Connecticut 220 Oregon 164
Virginia 219 North Carolina 162
Wyoming 210 Montana 161
Mississippi 208 Louisiana 157
Hawaii 203 Wisconsin 156
Arkansas 201 Iowa 155
New Jersey 201 Texas 154
Maryland 200 Georgia 152
Florida 199 New Mexico 152
Utah 197 California 147
Idaho 196 Washington 147
Arizona 195 Nevada 125
Ohio 188 North Dakota 83
South Carolina 188    

Discussion

As clinical offices began reopening and COVID-19 vaccines became more widely available, the future direction of telehealth within the practice of orthopedics was unclear. Some theorized that the pandemic shift served as a widespread introduction and that telehealth would remain indefinitely present within orthopedic clinical practice [20]. However, it could just as easily be theorized that telehealth was a pandemic-specific measure, and its role would soon revert to pre-pandemic levels. A key driver of telehealth’s longevity, in addition to continued insurance reimbursement, will ultimately be patient satisfaction and demand [17]. If patients remain interested in telehealth, they will likely seek providers who offer such services over those who do not. We therefore sought to assess current patient interest in orthopedic telehealth compared to pre-pandemic levels using Google Trends search data and found that interest was growing before the pandemic, remains significantly higher than pre-pandemic levels, and appears on track to remain elevated for years to come.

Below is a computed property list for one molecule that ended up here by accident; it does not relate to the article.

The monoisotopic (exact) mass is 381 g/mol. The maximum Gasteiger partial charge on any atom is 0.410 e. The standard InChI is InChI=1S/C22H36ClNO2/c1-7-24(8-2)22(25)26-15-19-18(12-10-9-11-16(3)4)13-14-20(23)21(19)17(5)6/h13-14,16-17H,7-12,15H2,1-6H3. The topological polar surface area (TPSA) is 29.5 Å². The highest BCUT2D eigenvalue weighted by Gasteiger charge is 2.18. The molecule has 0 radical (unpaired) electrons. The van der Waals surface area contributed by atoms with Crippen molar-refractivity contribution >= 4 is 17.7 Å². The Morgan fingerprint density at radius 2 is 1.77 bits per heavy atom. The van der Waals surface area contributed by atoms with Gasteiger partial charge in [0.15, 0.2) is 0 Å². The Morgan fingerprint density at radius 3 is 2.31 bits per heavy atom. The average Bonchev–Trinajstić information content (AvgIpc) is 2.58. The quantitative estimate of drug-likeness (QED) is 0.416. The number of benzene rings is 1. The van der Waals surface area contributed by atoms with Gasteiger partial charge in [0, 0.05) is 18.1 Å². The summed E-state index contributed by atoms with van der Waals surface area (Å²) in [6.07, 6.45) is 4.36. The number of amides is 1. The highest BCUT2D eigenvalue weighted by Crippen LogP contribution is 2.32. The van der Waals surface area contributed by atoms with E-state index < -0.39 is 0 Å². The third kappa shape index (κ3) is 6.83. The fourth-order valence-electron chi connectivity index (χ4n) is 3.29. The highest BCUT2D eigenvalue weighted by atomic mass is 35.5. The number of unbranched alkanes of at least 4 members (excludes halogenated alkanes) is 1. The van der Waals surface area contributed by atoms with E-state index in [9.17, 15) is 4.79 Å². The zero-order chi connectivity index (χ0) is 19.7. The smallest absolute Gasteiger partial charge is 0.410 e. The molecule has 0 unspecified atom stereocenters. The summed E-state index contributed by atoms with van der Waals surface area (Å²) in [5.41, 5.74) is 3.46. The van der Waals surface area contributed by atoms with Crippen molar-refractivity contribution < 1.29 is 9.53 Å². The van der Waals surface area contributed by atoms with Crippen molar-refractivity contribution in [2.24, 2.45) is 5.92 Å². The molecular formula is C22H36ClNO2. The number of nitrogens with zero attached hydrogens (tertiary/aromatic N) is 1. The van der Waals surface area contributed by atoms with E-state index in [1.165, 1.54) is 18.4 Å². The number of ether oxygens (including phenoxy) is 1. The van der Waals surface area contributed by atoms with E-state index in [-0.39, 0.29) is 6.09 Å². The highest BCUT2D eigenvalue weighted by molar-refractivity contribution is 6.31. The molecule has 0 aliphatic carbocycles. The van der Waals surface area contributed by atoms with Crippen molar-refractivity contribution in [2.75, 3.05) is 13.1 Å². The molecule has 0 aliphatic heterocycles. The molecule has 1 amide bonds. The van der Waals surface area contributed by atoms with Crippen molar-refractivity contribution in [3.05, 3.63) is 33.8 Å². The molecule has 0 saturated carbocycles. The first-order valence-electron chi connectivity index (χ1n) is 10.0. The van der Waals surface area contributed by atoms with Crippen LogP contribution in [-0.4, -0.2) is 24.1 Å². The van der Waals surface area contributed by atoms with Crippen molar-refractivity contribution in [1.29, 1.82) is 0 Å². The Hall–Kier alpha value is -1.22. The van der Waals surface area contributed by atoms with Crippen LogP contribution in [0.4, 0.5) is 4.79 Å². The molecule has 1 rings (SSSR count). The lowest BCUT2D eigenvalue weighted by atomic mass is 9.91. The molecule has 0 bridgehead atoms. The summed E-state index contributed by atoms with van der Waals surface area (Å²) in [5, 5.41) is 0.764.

The growing search interest in orthopedic telehealth in the years before the pandemic is reflected in the literature, with a growing number of studies establishing its efficacy across various clinical applications, including postoperative visits [21], remote consultations [7,22], fracture management [23-26], pediatric care [27], and rehabilitation [28], among others [29-31]. Patient satisfaction throughout such investigations before and during the pandemic has been high [32-36], giving an early indication that some degree of interest would extend into the future. Our results closely support this notion, as search interest rose steadily in the years leading up to the pandemic. After the pandemic onset and interest peak, there was a sharp decline before leveling off at a value more than double the pre-pandemic average. We suspect that the COVID-19 pandemic effectively accelerated the introduction of telehealth visits to orthopedic patients. For a period, most patients were required to participate in a virtual visit, and those who preferred the experience to traditional in-person visits remained interested while those who did not sharply reverted back to seeking in-person evaluation. The bottom line is that there is significantly more interest in orthopedic telehealth after the peak of implementation than there was before the pandemic onset. It appears warranted that orthopedic practices continue to offer telehealth services to accommodate patients who may continue to prefer virtual visits.